By Ike Uchechukwu
CALABAR—RESIDENTS of Calabar Metropolis and other parts of Cross River State, affected by ceaseless power blackouts, collapse of high tension wires and transformers, which have caused the death of over 10 persons in recent months, are enraged at the Port Harcourt Electricity Distribution Company, PHEDC, over epileptic services and obsolete installations.
Inhabitants of Barracks Road, Bogobiri, a Hausa/Fulani community and Otop Abasi areas, who spoke to NDV, said besides the electrocution incident at Inyasang community, where seven football fans were electrocuted in April, a Bureau de Change operator, Ibrahim, was electrocuted some weeks ago, while two street urchins, Victor Asuquo 15, and another unidentified counterpart were electrocuted close to the popular Suya Arcade in Calabar.
The street kids, numbering about seven, were sleeping on a table at about 6p.m. when they suddenly saw a spark followed by a loud bang on the roof of where they were sleeping, and the high tension wire fell, wreaking havoc.
We’re mobilizing— Ikpeme
One of the irate residents, Mr. Romanus Ikpeme, said: “It is time we carried placards and express our displeasure about this ugly trend. We need to take our grievances to the Port Harcourt Electricity Distribution Company, PHEDC, because most of the wires are old. Look at the transformer at the junction of Barracks Road and Otop Abasi, the one that caused the death of Ibrahim. The installation there is really dangerous because it is old. PHEDC must do something to check it; we have started mobilising residents to protest obsolete installations. We are tired of seeing our people die.”
It’s so sad—Lawan
Also speaking, Leader Hausa/Fulani and Muslim community in Cross River State, Sarki Salisu Abba Lawan, said it was time the government devised more advanced technology in the power sector. He cited the Inyasang incident, which claimed lives due to failure and substandard material.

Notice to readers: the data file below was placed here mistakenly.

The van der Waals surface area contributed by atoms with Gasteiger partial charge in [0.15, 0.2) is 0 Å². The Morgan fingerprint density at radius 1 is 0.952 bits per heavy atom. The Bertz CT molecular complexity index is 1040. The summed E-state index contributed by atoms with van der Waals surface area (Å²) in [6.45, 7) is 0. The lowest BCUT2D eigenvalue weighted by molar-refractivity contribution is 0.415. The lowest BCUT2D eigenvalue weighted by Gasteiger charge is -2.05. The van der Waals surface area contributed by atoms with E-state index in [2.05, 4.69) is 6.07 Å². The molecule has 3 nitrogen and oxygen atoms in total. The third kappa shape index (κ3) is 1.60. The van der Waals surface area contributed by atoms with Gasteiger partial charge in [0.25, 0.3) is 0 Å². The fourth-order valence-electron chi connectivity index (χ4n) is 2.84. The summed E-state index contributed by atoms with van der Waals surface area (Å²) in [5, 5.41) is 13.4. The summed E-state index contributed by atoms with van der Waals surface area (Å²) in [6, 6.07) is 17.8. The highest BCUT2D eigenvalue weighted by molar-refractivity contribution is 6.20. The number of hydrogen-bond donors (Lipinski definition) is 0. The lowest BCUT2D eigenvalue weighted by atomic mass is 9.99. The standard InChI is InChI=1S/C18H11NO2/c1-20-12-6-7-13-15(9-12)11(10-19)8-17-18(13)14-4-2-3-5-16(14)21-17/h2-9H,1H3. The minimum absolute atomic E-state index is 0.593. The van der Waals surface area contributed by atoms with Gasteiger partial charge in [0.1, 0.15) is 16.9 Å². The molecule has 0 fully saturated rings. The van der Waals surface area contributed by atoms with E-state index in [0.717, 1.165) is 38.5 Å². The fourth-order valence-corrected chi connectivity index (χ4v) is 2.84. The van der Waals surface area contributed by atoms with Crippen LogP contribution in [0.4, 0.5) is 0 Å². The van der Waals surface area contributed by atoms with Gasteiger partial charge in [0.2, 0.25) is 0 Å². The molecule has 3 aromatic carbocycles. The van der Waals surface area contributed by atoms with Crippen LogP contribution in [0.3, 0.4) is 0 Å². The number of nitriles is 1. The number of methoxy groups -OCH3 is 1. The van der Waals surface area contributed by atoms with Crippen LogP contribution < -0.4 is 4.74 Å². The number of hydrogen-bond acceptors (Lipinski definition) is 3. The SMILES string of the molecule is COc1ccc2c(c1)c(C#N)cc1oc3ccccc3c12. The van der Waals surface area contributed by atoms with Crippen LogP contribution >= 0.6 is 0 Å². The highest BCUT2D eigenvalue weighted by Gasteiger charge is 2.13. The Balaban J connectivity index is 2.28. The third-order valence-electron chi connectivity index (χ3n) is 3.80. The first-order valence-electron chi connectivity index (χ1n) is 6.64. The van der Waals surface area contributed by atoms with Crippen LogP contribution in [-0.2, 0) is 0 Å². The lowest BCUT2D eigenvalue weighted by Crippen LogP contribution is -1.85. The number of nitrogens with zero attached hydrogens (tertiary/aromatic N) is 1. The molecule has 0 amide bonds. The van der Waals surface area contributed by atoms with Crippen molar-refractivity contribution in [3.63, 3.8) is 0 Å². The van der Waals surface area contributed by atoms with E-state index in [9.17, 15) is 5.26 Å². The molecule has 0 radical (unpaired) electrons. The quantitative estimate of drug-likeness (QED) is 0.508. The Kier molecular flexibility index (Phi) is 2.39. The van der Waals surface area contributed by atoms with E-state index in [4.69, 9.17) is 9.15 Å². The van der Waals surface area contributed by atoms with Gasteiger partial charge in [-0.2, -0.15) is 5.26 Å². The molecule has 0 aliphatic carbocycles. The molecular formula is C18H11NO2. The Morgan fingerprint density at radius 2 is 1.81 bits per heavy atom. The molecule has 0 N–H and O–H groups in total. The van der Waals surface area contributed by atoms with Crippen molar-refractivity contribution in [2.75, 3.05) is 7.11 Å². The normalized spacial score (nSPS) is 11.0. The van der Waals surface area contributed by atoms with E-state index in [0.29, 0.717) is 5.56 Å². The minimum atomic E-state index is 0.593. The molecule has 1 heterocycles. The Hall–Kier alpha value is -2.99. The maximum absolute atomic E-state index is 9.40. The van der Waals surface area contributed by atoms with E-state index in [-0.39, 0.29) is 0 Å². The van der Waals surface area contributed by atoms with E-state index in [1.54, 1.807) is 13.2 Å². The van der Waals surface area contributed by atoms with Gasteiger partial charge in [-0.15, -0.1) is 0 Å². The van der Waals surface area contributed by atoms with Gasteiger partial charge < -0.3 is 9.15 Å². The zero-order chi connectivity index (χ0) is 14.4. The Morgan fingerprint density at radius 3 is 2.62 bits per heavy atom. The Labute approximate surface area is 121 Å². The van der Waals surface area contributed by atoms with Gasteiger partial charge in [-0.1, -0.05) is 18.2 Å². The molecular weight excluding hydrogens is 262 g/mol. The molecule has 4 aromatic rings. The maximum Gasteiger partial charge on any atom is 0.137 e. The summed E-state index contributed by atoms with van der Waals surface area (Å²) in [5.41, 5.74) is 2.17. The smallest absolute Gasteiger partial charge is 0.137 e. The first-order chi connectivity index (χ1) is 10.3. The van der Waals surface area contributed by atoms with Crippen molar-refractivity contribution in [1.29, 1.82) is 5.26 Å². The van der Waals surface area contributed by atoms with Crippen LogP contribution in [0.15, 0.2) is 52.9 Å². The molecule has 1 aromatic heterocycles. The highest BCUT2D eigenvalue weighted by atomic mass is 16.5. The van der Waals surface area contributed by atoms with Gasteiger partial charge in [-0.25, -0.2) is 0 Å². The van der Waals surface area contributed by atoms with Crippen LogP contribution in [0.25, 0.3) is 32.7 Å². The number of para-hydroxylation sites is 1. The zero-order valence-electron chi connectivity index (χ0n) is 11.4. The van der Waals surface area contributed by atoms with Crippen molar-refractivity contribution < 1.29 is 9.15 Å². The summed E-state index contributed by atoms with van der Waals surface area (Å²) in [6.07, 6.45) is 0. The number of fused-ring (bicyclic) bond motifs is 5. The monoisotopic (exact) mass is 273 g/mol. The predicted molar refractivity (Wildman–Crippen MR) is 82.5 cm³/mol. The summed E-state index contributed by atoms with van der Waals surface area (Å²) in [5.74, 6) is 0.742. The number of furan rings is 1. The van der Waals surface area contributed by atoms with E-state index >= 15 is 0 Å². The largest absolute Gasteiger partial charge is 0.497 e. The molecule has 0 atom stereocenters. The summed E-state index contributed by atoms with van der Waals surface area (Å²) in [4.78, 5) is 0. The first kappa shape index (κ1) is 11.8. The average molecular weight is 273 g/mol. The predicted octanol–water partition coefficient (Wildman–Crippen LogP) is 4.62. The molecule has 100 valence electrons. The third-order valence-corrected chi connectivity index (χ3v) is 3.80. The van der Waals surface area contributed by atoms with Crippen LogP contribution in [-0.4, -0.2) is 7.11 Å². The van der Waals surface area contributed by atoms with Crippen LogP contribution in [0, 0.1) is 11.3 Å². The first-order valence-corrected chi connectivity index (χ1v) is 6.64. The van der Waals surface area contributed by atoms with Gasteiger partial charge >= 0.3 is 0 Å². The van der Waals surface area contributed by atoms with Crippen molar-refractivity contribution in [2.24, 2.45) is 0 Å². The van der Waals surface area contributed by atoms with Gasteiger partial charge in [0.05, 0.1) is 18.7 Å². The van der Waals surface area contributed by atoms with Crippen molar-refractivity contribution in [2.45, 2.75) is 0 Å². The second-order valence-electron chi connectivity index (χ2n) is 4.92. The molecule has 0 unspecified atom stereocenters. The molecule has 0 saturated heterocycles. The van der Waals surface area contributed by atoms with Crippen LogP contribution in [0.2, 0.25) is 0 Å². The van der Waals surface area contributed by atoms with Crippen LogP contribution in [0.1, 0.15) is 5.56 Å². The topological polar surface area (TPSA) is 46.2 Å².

He said: “This tragic incident is now a recurring decimal. Government must take drastic action; this tragedy could have been avoided if standard materials were used. If you go to other small African countries, you can hardly see power lines. Even when they are outside, they are well covered.
”The last time I saw the victim was on Friday Jumaat service. I was shocked when I got a report that he had been electrocuted because a high tension willfell. It is so sad, but we surrender to the will of Allah. Government, as a matter of urgency, must upgrade our electrification system to something better and more efficient, the high tension cables are substandard and vulnerable, and fail once there is a power surge.”
How we escaped death—Anthony
Speaking with NDV, one of the survivors, Bassey Anthony, said they were sleeping when a high tension wire fell on top of the batcher and smoke covered the whole place.
He said, “when it happened, we did not know where to run to because of the smoke and you know that the place was covered by smoke. Those of us who ran out immediately sustained minor injuries, but Victor Ekpri and Morale did not make it, they died on the spot. About five of us were injured because the current had entered the kerosene tank close to the Suya Arcade. But the victims did not know and they ran towards the place and were electrocuted.
We live on the street
“It was the Police that carried victims with critical cases, including the dead ones, and you know many of us live on the street. We were chased out on the premise that we are witches and wizards and some of us have lived here for more than nine years. I knew Victor and Morale for about eight years because we lived together since 2009 – now they are both dead.”